We have been awash in analyses of the recent letter to Congress penned by White House Counsel Pat Cipollone. In it, Cipollone outlines the Mis-Administration’s “reasoning” for why it will refuse to participate with Congress’ impeachment inquiry.
This flood of analysis comes mostly from Constitutional scholars and features detailed dives into the legal abyss, which can leave one’s head spinning. (Although some are quite amusing. My favorite came from a George Mason Law School professor, who said Cipollone “must have been sick the day they taught law at his law school.”)
But I have a simple approach to help everyone understand exactly what’s going on. Just think of the U.S. Constitution as Calvinball.
The hip and sophisticated among you will know instantly what I’m referring to. For you poor uninformed others, Calvinball was a sport invented by the lead character of the classic comic strip “Calvin and Hobbes”. Calvin, a six-year-old boy, had an unpleasant experience trying out for a school baseball team. Being by nature a rebellious sort of lad, Calvin reacted poorly to all the rules and regulations of baseball, or any other organized sport. So he invented Calvinball.
The main thing to know about Calvinball is that there are no rules, it’s improvisational sport. Equipment runs the gamut from badminton rackets to water balloons to “time fracture wickets.” Points are not scored in a traditional numerical manner, rather you find scores like oogy to boogy or Q to 12. New rules are introduced throughout the game simply by calling out “New rule!”
Now look at what the Constitution has to say about impeachment: “The House of Representatives … shall have the sole Power of Impeachment.” (Article I, Section 2, Clause 5)
And that’s about it. No rules, not a one, for how to actually go about impeaching an Officer of the United States. So the White House, in true Calvinball fashion, is running around the Washington playground shouting, “New rule! New rule!”
So, for example, when the White House letter claims that the House impeachment inquiry is “constitutionally invalid” because there hasn’t been a full House vote on having an inquiry, it’s the political equivalent of saying, “You just ran into the invisible sector. You have to cover your eyes.” (Original comic here.)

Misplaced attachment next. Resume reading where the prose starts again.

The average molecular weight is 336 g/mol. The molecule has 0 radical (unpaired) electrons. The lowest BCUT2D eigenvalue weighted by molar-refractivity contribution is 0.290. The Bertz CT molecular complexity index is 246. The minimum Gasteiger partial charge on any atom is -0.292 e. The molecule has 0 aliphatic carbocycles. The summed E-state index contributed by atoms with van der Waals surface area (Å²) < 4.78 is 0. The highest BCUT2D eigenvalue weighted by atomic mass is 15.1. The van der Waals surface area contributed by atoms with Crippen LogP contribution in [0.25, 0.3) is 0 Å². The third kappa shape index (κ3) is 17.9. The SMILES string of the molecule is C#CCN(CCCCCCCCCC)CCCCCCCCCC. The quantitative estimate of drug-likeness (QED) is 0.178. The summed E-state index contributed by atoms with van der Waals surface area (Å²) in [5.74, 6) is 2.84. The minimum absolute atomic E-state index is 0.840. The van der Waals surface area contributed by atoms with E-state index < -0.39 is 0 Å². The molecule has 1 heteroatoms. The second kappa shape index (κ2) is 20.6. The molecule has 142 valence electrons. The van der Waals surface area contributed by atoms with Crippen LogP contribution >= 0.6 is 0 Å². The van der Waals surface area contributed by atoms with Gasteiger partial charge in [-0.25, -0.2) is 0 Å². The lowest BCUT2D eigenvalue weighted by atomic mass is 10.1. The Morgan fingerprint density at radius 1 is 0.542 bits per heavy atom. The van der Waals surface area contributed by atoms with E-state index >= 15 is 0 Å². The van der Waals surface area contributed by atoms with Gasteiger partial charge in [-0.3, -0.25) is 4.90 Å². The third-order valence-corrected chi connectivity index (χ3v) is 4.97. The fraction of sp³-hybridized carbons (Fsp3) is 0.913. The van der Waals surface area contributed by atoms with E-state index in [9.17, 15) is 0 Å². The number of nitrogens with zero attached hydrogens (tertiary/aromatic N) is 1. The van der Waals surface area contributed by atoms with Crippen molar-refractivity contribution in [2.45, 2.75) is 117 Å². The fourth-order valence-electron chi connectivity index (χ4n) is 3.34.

Cipollone’s letter also faulted Congress for not providing “due process” to the president, saying he should have the right to confront his accusers (anonymous and protected whistle-blowers, for example), cross examine witnesses, and all the other familiar-sounding trappings of a criminal trial (which impeachment is not). “The new rule is that we have to jump everywhere until someone finds the bonus box.” (Original here.)
The White House’s arguments are about as serious as Calvinball rules. That’s because they weren’t meant to be serious legal arguments. Cipollone’s letter was not a legal document, it was a political document, intended to shore up support among Psycho Prez’s fabled “base” and to provide Congressional Republicans with talking points for their continuing efforts to delay the inevitable. It is obfuscation and nothing more.
The Constitution does differ from Calvinball in one significant respect. While the section on impeachment lacks any hint of rules, Article I, Section 5, says, “Each House may determine the Rules of its Proceedings….” In other words, unlike Calvinball, where each player can declare a “new rule”, the Constitution says only Congress gets to make up the rules as it goes along.
In other words, Congress is allowed — and expected — to play Calvinball. The White House is not. The score stands at oogy to boogy.
P.S. – For a serious discussion of the actual Constitutional rules, and how they’ve been applied historically, I highly recommend an essay by Frank O. Bowman, III, a former federal prosecutor, professor of law, and author of the recent book, “High Crimes & Misdemeanors: A History of Impeachment for the Age of Trump.” You can read White House Letter Distorts Both Law and History on Impeachment at Just Security.
Trump graphic is by DonkeyHotey, licensed under Creative Commons. Calvin and Hobbes panel is by Bill Watterson, reproduced under fair use standards. The official C&H website is here. Calvin and Hobbes comic strips can be found online at GoComics.